Could Rice Become Guilt Free?

According to a new study out of Sri Lanka, scientists may have found a way to tweak rice, or the way it’s cooked, just a little to make it healthier.  This new way of cooking rice could mean an estimated 50% less calories each time you eat a hearty rice meal. 


The study out of the College of Chemical Sciences in Sri Lanka has found a way to cook rice that manipulates its chemistry and can reduce its calories.  In practice, the process involves only a couple easy steps.  The rice is cooked as normal but coconut oil is added to boiling water before raw rice is added.  When the rice is cooked and ready, it is cooled in refrigerator.  Sounds easy? That’s because it is.  On a grander scale, if further research goes well, this calorie reducing cooking technique can be employed anywhere.  This makes it easy to make a big, fat fighting, impact without changing the food we eat.

How does it work?  By interchanging the two types of starches.  The two types of starches are 1. Digestible starches: which are easy to digest, are quickly turned into glucose, and then to glycogen, and 2. Resistant starches: which take a long time for the body to process and aren't converted into glucose or glycogen because we can’t digest them.  Overall, excess glycogen from digestible starches is what ends up on our waists, and resistant starches mean fewer calories.  By changing the composition of the starch in the rice, scientists were able to produce a substantial calorie reduction.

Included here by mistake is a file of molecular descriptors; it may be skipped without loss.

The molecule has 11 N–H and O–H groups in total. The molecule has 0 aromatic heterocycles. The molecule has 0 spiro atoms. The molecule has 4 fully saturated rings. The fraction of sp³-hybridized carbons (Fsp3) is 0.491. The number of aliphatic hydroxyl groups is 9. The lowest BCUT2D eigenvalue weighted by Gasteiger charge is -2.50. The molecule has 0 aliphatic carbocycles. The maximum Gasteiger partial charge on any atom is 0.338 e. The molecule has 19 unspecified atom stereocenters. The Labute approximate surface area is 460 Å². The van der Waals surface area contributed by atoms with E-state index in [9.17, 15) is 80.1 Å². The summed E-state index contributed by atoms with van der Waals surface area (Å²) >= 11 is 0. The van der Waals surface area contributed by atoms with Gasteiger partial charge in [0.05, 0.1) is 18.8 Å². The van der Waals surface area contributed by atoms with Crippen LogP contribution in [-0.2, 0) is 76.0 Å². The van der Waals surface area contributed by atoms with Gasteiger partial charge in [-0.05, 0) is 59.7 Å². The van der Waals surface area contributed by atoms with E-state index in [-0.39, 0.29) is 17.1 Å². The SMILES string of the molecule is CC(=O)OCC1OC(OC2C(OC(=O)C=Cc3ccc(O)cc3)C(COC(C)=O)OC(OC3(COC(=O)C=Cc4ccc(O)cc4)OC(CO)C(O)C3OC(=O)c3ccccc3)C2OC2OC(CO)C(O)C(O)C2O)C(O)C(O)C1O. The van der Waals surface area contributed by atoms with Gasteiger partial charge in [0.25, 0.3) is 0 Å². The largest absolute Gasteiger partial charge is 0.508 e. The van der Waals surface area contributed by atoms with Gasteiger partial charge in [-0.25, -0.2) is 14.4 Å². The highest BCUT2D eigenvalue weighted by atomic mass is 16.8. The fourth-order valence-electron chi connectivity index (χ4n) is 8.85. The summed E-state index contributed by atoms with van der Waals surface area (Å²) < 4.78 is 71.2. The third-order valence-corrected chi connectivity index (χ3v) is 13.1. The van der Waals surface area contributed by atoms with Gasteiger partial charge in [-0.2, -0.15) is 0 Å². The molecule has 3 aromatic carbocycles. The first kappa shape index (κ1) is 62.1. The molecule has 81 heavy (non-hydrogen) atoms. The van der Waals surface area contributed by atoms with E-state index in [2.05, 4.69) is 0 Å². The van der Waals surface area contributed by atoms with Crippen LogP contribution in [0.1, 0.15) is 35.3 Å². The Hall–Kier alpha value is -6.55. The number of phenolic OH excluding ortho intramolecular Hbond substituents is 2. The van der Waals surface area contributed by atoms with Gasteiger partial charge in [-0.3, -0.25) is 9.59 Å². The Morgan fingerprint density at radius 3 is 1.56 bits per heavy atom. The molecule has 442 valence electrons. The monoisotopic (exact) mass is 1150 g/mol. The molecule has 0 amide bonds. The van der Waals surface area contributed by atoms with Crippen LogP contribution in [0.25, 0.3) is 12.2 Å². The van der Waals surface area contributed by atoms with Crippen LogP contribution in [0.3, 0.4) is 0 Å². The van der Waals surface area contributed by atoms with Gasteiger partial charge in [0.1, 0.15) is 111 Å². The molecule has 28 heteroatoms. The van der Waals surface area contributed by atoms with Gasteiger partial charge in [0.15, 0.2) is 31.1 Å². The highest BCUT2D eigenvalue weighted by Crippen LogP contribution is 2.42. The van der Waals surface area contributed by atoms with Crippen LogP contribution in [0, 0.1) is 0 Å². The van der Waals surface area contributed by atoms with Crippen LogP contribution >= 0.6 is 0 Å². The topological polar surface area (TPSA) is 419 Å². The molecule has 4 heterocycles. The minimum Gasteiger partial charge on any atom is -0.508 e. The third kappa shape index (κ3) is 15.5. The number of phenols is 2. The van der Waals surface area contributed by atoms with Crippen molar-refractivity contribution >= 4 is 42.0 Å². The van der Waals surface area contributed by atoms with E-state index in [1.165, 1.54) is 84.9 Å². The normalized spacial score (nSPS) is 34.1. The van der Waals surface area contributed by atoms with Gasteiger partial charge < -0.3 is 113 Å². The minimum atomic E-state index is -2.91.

You may be thinking to yourself… why does this matter?  It matters because rice is a staple in many cuisines around the world.  It pairs well with many different foods and is relatively cheap.  Unfortunately, rice is starch-heavy and not particularly healthy.  Simply stated, in the body, starch turns into sugar which turns into body fat.  White rice consumption has been linked to a higher risk of diabetes and obesity.  For example, China and India, both huge consumers of rice, are already seeing obesity problems.  As, obesity rates rise around the world, particularly in the developing world - reducing the amount of calories in a cup of rice by even as little as 10% could have an enormous impact.